Like all ISO standards, one of the world’s most popular quality management standards, ISO 9001, is reviewed every five years. The International Standards Organisation (ISO) is currently revising ISO 9001:2008 to ensure it is relevant and up-to-date and has now had its Draft International Standard (DIS) released. At the DIS stage all interested parties can submit feedback that will be considered before the final draft is published by the end of 2015.
The main reasons for the change as discussed in our blog in September 2013 (Major Changes to ISO 9001 on the Way for 2015) is to keep ISO 9001 relevant, reflect changes in its environment and ensure it continues to deliver “confidence in the organization’s ability to consistently provide product that meets customer and applicable statutory and regulatory requirements”.
The impact of this revision will be similar to, if not greater than the 2000 edition, which was a major change for accreditation bodies, certification bodies, training organisations, implementing organisations, procurement organisations, consultants and customers.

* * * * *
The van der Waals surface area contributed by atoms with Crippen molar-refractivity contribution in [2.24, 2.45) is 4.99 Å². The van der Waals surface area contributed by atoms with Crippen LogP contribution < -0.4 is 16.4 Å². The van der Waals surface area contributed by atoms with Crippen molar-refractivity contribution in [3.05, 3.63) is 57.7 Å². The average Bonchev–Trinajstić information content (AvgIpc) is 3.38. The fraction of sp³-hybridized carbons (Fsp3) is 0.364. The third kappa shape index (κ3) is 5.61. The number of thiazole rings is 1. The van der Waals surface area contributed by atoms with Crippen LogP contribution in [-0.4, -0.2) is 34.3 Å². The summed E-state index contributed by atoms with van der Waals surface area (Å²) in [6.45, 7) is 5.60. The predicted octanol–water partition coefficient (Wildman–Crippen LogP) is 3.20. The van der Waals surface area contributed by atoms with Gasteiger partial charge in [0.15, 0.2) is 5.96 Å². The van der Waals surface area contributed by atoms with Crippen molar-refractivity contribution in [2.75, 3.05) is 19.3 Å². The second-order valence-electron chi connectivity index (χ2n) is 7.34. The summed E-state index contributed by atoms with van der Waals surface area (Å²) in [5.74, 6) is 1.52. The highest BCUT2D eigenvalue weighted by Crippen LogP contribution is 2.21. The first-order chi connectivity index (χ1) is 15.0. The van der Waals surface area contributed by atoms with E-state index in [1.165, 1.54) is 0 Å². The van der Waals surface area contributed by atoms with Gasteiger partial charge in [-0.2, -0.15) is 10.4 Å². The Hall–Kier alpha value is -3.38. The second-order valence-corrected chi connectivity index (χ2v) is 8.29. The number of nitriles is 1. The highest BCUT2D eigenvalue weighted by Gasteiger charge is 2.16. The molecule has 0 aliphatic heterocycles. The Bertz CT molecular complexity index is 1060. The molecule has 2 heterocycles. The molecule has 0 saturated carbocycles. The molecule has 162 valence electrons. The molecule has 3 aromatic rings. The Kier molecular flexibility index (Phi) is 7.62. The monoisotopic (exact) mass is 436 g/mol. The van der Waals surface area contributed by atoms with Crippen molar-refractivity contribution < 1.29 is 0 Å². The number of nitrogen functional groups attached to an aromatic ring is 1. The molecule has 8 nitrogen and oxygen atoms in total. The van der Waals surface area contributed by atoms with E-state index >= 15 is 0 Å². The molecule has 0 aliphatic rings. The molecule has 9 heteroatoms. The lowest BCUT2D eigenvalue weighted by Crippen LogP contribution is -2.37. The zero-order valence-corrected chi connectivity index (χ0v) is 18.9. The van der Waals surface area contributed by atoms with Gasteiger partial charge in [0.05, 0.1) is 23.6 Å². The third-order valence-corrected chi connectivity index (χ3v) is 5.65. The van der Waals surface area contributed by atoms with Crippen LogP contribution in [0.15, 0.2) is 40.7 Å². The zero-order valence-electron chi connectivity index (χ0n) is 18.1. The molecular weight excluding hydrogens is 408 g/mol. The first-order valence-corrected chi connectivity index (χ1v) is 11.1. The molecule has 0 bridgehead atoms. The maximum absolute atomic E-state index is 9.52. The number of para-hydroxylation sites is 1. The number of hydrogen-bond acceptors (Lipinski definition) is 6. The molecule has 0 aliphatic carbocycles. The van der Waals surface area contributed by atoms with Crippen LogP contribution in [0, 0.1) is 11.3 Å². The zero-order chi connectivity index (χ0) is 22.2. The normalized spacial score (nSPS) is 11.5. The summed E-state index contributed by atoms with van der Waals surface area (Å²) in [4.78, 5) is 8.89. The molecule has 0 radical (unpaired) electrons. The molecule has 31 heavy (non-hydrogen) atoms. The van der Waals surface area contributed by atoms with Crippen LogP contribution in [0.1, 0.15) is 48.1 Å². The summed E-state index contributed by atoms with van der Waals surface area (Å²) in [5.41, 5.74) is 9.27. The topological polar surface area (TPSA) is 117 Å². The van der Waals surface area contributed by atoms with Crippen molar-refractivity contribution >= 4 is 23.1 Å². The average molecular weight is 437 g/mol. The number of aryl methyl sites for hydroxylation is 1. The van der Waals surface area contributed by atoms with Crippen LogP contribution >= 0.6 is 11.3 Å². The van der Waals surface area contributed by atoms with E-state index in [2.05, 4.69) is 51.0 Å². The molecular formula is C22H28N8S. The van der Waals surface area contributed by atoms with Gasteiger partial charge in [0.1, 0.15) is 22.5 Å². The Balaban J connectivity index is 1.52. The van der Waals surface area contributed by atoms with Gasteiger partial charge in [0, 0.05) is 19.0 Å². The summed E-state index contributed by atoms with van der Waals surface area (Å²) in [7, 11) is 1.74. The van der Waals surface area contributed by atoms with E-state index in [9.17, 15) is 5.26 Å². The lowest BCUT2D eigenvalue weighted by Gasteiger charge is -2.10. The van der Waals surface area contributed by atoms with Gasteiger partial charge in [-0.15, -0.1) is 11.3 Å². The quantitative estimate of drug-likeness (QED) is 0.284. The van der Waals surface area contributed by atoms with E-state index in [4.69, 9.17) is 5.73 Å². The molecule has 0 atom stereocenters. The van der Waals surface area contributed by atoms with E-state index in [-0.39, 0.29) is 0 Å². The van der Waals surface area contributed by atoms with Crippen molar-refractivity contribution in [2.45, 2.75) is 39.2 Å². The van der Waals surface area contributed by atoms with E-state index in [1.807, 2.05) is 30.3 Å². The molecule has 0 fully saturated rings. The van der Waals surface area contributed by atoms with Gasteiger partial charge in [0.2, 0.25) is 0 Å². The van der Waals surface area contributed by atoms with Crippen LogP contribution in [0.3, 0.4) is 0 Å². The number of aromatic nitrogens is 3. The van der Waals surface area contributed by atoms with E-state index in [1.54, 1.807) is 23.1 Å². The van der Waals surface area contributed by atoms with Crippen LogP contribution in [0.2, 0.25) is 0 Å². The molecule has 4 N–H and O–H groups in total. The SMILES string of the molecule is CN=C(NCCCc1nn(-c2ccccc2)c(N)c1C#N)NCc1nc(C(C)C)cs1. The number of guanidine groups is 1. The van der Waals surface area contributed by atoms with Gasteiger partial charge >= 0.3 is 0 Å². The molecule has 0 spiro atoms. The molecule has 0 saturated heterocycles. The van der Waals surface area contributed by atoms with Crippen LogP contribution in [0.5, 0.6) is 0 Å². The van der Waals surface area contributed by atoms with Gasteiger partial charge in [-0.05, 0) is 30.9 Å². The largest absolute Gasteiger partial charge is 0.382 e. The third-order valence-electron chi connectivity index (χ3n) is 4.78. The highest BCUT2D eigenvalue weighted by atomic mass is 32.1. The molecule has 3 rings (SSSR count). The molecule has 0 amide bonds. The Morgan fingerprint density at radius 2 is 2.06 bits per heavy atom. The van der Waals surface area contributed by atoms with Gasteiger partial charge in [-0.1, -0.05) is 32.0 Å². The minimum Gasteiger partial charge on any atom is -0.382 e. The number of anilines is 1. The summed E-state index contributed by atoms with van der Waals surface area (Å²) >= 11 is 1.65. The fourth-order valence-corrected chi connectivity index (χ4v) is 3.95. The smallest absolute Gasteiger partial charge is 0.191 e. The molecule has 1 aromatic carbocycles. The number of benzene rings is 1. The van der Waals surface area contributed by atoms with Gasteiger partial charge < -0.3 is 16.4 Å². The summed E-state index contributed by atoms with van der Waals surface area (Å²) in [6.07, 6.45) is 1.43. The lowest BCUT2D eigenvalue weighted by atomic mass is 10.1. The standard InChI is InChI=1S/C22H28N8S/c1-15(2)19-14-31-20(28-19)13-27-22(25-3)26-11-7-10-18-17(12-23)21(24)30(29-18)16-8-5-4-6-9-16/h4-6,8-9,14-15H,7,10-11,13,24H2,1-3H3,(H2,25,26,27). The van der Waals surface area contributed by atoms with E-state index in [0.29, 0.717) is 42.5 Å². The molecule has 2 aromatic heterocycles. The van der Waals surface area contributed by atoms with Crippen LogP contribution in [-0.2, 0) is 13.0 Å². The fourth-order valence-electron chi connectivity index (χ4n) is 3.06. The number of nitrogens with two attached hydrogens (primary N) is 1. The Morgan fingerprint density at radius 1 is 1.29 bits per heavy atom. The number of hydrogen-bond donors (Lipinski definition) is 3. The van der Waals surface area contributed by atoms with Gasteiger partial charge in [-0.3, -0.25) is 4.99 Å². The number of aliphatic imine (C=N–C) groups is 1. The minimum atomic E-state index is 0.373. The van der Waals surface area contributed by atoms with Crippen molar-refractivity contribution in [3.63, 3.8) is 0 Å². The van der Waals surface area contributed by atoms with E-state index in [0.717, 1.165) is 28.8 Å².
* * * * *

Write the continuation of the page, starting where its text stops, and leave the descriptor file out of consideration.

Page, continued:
The main changes in the new draft relate to its format and the increased importance of risk.
- The same high-level structure used by other management system standards which will help companies to implement more than one standard
- Identification of risk and risk control as requirements
- Management will be required to take a more active role in aligning quality policies with business needs
- Changes in terminology
Organizations certified to the current standard, ISO 9001:2008 will be given a three-year transition period after the new version has been published to migrate to the new edition of the standard.